Sunday, October 29, 2006

October Winner


Easy winner this month is MITCH ALBOM; a strong candidate for Demi-Puppet of the Year, or the Millennium.

Mitch has shown how a writer with modest connections can become wildly successful by sucking up to, stepping-on, and using everyone he's encountered. He started as a piano player; became a sports writer who wrote sycophantic books for or about every available pro-corporation general manager or coach, and egregiously backed every anti-public local Detroit corporate sports maneuver (the firing of Ernie Harwell; the abandonment of Tiger Stadium). Albom was Detroit's #1 corporate sports whore BEFORE he abandoned his fellow guild members and left them literally in the cold; BEFORE he opportunistically jumped on someone else's story about one of Mitch's dying ex-professors; BEFORE he was caught plagiarizing for one of his sports columns.

Now he's the apt choice to be promoted by the most ruthless of all corporate monopoly-wannabes-- STARBUCKS-- whose standard business practice is to open new coffeeshops as close as possible to thriving independent ones, to take their business away. Starbucks wants not most of the market, but ALL of it.

To top it off, Mitch Albom is a writer completely without talent. His novels are execrable. As with "Morrie," they pander to the desperate thoughts of the grieving, the sick, and the old. (Mitch Albom is akin to one of those con-men you hear about on TV ripping-off vulnerable seniors.) Mitch cynically used the sports world; he used Morrie; he'll use anybody.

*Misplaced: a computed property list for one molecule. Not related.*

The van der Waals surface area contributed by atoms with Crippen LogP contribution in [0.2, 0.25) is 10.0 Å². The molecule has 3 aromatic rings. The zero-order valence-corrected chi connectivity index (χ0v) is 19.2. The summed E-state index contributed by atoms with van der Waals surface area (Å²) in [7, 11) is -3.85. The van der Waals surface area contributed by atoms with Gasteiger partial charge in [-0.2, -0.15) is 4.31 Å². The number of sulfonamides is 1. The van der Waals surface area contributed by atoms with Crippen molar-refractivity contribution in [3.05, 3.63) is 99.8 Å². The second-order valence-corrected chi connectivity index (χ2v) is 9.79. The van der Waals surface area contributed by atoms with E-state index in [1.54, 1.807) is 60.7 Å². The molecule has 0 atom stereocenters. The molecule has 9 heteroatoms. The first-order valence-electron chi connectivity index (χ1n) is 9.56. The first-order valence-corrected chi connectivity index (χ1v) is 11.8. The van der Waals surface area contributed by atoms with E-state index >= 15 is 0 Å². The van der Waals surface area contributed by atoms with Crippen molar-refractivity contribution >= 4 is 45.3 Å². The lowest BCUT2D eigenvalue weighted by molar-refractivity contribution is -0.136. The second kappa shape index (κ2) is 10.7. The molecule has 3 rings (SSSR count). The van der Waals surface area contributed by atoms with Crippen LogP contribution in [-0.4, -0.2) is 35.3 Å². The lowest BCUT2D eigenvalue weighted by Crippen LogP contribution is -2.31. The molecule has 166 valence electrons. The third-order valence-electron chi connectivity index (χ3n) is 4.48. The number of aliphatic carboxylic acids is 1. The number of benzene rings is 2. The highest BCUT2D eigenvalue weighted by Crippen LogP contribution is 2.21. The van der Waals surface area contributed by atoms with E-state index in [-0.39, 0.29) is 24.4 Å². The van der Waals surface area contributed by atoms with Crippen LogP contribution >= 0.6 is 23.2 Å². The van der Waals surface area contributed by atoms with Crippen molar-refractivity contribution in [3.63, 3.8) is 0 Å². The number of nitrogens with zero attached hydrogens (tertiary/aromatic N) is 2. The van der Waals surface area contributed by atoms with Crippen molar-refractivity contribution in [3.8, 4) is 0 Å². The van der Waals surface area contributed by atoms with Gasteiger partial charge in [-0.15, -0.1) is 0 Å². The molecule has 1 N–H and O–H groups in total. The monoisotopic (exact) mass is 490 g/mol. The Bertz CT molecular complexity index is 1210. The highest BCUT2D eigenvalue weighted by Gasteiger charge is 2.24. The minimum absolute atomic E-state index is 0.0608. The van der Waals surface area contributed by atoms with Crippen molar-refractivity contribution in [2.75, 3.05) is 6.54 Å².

Plenty of runner-ups for this month's award are to be found in the ranks of guests at this week's CLMP Literary Writers Conference. ( Names like Jill Bialosky and Paula Dietz who received my mailing about the CLMP board takeover (; "Monday Report" archives) yet haven't said anything about the matter, publicly or privately. They're unable to defend their actions.

I'll choose one name among the herd as official Demi-Puppet Runner-Up: LESLIE SCHWARTZ of CLMP and PEN USA, because she poses most prominently as a voice against injustice while being one more enabler of today's literary aristocracy.

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